Based on how he acts, one can also assume that Charles wasn’t the friendliest with people when he was at the peak of his fame. She had waited for a long time and finally got her chance.
Like many obsessed fans, there are no limits to what they can do to protect the object of their affection. It was no secret that Ben had a fraught relationship with most cast members, Charles included.
By her own words, Joy had vowed to protect Charles.
I’ll look out for you, Charlie. Just like I did with Ben Glenroy. He knew if he touched one hair on your gorgeous little head, he was going to have to deal with me.
Kimber revealed that an excellent makeup artist had helped cover up Ben’s mark, and who is the most experienced makeup artist we know?
The red lipstick was the final nail. Joy wore lipstick so red it shone brighter than her personality, and when Mabel found it, she admitted it was hers.
Ah! You found my lipstick. This, if this wasn’t already the best day of my life. Nothing I hate more than an incomplete set.
If Joy is the killer, Charles might look at another woman romantically. What luck is it to be attracted to a murderer two times in a row?
The episode didn’t offer clues as to who else might be the killer, so apart from Joy, Dickie is still the strongest alternative.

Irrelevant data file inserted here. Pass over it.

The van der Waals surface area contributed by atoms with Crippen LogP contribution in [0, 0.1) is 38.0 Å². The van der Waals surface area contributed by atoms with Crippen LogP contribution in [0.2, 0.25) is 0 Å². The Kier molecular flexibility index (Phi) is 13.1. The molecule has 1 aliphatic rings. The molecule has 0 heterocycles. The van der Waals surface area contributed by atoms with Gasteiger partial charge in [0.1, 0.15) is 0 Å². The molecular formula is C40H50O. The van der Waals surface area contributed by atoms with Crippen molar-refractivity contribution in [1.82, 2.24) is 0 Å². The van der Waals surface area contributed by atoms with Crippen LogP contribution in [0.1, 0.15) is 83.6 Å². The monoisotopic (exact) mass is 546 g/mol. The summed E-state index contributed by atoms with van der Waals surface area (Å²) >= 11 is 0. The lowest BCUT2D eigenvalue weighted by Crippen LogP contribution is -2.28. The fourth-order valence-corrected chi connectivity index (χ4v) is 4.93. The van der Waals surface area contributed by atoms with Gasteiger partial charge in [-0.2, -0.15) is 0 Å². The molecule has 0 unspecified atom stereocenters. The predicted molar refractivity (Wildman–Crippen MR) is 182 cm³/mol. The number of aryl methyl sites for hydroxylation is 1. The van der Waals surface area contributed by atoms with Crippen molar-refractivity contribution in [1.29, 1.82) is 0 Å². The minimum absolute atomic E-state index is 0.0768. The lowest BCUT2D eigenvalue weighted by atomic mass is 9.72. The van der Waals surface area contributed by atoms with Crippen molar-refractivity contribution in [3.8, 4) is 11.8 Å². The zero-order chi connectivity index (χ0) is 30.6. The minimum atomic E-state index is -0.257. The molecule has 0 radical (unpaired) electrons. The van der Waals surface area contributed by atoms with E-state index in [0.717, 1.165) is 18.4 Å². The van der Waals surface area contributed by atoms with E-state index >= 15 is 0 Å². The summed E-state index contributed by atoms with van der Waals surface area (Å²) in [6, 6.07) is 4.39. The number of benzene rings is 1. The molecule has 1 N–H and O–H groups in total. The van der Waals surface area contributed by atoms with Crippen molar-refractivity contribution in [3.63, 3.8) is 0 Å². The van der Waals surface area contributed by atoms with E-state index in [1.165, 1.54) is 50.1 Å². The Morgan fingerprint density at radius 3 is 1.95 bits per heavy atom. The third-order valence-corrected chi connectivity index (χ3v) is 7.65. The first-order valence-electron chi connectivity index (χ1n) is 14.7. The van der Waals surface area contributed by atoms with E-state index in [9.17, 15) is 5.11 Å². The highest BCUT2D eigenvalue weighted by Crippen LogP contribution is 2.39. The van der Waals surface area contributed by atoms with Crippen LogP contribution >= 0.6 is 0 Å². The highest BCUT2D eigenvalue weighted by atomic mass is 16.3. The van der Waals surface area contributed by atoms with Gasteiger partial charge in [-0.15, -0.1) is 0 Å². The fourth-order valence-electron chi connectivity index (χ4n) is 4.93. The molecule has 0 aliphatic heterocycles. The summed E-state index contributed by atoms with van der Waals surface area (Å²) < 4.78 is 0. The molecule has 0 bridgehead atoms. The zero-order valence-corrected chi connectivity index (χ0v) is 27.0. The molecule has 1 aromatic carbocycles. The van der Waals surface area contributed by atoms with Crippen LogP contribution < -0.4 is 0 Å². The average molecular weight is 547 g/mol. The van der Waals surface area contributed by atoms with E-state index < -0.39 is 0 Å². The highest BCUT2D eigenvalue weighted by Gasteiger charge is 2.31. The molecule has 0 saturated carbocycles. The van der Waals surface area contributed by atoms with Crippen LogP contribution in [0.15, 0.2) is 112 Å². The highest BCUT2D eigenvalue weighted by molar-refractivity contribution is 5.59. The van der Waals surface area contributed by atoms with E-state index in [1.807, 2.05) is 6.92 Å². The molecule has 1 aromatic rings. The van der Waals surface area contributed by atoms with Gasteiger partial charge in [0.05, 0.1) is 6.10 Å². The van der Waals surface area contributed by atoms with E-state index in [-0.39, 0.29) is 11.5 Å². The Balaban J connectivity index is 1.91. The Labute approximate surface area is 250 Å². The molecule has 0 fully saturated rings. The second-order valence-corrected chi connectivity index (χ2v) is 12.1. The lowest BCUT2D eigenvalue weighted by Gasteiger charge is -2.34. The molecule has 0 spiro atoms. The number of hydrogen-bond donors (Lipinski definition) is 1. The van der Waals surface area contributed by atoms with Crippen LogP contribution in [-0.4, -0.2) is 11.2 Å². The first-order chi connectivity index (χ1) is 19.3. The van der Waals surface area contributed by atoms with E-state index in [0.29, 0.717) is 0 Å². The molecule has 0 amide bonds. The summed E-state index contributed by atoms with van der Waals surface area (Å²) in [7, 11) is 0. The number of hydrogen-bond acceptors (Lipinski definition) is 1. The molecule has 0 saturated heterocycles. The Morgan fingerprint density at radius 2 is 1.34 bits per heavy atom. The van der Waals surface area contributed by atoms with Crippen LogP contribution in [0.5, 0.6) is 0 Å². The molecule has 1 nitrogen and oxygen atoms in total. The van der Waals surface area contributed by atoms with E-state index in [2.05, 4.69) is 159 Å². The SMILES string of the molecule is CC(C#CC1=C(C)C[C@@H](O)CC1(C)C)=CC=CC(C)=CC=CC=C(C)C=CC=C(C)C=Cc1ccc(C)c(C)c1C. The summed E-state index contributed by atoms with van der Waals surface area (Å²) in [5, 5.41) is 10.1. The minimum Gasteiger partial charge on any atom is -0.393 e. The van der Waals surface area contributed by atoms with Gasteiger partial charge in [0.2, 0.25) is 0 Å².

Every episode of Only Murders In the Building has such excellent humor. I thought of naming the top three funniest moments in every review, and what better time to start than now?
The third place goes to Oliver for when he called Charles a lousy actor. Seeing Oliver dig into Charles is never tiring because Charles makes it easy. Oliver has a way of delivering insults such that before someone realizes it, he’s moved on.
Oliver: Kimber’s one of the few cast members who can actually sing.
Charles: I take offense to that.
Oliver: That was my intention.
The second place goes to Mabel’s feeble attempt at girl talk. What was that? Who told her that a mumbo jumbo direct from the internet or RuPaul’s Drag Race is what girl talk is?
Mabel: Hey, Mama. Yeah, we’re like uh .. yass and work and slay and yass, over here, like, yeah.
Kimber: Yes, Queens!
Selena Gomez delivered it perfectly, even if it was nonsensical.
The first place goes to Cinda Canning. Cinda’s return was probably the best thing in the episode. She explained where she had been, and she had begun an organic business selling stuff to people.
You know, it’s amazing the amount of steaming horseshit you can feed the American public if you tell them it’s organic?
Her characterization of Americans and their easy duplicity with “organic living” was hilarious.
Tina Fey‘s delivery was plain and serious, making the scene a hundred times funnier. It must have been the experience gained working all those years at SNL.
She may or may not owe me a keyboard. I was drinking something when the scene came on, and I spurted it out onto a nearby keyboard. Time will tell if it is ruined, but it would be so worth it.
“The White Room” delivered a lot of laughs which was quite uplifting.
What did you think?
Do you buy that Joy is the killer? Is there anyone apart from Howard and Dickie that you think might be the killer? Let us know in the comments section.
Denis Kimathi is a staff writer for TV Fanatic. He has watched more dramas and comedies than he cares to remember. Catch him on social media obsessing over [excellent] past, current, and upcoming shows or going off about the politics of representation on TV. Follow him on Twitter.